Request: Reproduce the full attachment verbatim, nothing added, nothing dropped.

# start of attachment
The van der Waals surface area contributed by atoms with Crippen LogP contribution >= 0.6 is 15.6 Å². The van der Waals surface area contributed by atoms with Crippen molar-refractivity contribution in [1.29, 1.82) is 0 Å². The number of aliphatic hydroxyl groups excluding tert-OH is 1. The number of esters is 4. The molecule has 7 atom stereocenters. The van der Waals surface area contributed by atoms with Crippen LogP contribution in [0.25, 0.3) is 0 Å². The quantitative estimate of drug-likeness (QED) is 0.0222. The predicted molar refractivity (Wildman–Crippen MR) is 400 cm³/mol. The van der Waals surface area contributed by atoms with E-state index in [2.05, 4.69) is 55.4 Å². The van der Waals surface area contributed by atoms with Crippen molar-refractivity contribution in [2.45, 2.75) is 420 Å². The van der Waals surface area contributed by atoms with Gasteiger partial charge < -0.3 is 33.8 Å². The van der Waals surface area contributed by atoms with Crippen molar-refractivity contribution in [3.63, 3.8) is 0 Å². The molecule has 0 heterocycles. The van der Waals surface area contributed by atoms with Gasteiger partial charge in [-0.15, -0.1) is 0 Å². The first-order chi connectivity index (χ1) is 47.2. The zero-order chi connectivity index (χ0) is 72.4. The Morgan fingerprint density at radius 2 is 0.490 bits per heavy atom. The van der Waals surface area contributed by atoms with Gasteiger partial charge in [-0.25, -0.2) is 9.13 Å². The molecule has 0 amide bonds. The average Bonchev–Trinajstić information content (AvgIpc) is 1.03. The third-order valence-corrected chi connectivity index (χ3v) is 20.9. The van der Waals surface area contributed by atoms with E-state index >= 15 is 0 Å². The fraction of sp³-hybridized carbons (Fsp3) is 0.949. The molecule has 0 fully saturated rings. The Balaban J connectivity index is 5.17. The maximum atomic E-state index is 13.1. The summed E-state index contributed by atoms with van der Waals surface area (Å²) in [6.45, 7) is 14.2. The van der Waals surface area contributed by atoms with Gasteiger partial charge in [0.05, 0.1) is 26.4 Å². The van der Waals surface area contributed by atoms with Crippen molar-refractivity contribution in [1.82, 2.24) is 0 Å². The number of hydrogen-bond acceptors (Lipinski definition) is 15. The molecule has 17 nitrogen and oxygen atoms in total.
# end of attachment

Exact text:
The van der Waals surface area contributed by atoms with Crippen LogP contribution >= 0.6 is 15.6 Å². The van der Waals surface area contributed by atoms with Crippen molar-refractivity contribution in [1.29, 1.82) is 0 Å². The number of aliphatic hydroxyl groups excluding tert-OH is 1. The number of esters is 4. The molecule has 7 atom stereocenters. The van der Waals surface area contributed by atoms with Crippen LogP contribution in [0.25, 0.3) is 0 Å². The quantitative estimate of drug-likeness (QED) is 0.0222. The predicted molar refractivity (Wildman–Crippen MR) is 400 cm³/mol. The van der Waals surface area contributed by atoms with E-state index in [2.05, 4.69) is 55.4 Å². The van der Waals surface area contributed by atoms with Crippen molar-refractivity contribution in [2.45, 2.75) is 420 Å². The van der Waals surface area contributed by atoms with Gasteiger partial charge < -0.3 is 33.8 Å². The van der Waals surface area contributed by atoms with Crippen molar-refractivity contribution in [3.63, 3.8) is 0 Å². The molecule has 0 heterocycles. The van der Waals surface area contributed by atoms with Gasteiger partial charge in [-0.15, -0.1) is 0 Å². The first-order chi connectivity index (χ1) is 47.2. The zero-order chi connectivity index (χ0) is 72.4. The Morgan fingerprint density at radius 2 is 0.490 bits per heavy atom. The van der Waals surface area contributed by atoms with Gasteiger partial charge in [-0.25, -0.2) is 9.13 Å². The molecule has 0 amide bonds. The average Bonchev–Trinajstić information content (AvgIpc) is 1.03. The third-order valence-corrected chi connectivity index (χ3v) is 20.9. The van der Waals surface area contributed by atoms with E-state index >= 15 is 0 Å². The fraction of sp³-hybridized carbons (Fsp3) is 0.949. The molecule has 0 fully saturated rings. The Balaban J connectivity index is 5.17. The maximum atomic E-state index is 13.1. The summed E-state index contributed by atoms with van der Waals surface area (Å²) in [6.45, 7) is 14.2. The van der Waals surface area contributed by atoms with Gasteiger partial charge in [0.05, 0.1) is 26.4 Å². The van der Waals surface area contributed by atoms with Crippen molar-refractivity contribution in [1.82, 2.24) is 0 Å². The number of hydrogen-bond acceptors (Lipinski definition) is 15. The molecule has 17 nitrogen and oxygen atoms in total.